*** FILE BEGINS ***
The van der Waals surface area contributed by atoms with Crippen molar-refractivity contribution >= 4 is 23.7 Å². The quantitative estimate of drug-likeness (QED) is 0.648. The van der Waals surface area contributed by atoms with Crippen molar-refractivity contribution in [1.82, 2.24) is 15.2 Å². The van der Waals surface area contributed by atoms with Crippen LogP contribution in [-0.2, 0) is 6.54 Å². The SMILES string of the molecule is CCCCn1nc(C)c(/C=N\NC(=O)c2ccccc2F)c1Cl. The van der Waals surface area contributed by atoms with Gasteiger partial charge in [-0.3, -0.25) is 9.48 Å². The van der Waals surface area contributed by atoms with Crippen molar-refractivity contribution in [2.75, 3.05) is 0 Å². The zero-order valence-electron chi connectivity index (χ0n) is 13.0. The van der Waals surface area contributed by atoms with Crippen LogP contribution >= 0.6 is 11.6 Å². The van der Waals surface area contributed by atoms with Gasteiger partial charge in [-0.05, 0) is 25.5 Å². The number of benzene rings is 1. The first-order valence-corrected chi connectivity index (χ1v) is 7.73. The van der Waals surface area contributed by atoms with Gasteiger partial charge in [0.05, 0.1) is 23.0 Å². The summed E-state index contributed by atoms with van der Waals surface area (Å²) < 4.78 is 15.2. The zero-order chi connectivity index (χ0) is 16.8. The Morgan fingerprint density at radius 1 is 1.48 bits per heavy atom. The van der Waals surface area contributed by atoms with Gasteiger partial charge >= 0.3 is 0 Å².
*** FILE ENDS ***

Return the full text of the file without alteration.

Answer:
The van der Waals surface area contributed by atoms with Crippen molar-refractivity contribution >= 4 is 23.7 Å². The quantitative estimate of drug-likeness (QED) is 0.648. The van der Waals surface area contributed by atoms with Crippen molar-refractivity contribution in [1.82, 2.24) is 15.2 Å². The van der Waals surface area contributed by atoms with Crippen LogP contribution in [-0.2, 0) is 6.54 Å². The SMILES string of the molecule is CCCCn1nc(C)c(/C=N\NC(=O)c2ccccc2F)c1Cl. The van der Waals surface area contributed by atoms with Gasteiger partial charge in [-0.3, -0.25) is 9.48 Å². The van der Waals surface area contributed by atoms with Crippen molar-refractivity contribution in [2.75, 3.05) is 0 Å². The zero-order valence-electron chi connectivity index (χ0n) is 13.0. The van der Waals surface area contributed by atoms with Crippen LogP contribution >= 0.6 is 11.6 Å². The van der Waals surface area contributed by atoms with Gasteiger partial charge in [-0.05, 0) is 25.5 Å². The number of benzene rings is 1. The first-order valence-corrected chi connectivity index (χ1v) is 7.73. The van der Waals surface area contributed by atoms with Gasteiger partial charge in [0.05, 0.1) is 23.0 Å². The summed E-state index contributed by atoms with van der Waals surface area (Å²) < 4.78 is 15.2. The zero-order chi connectivity index (χ0) is 16.8. The Morgan fingerprint density at radius 1 is 1.48 bits per heavy atom. The van der Waals surface area contributed by atoms with Gasteiger partial charge >= 0.3 is 0 Å².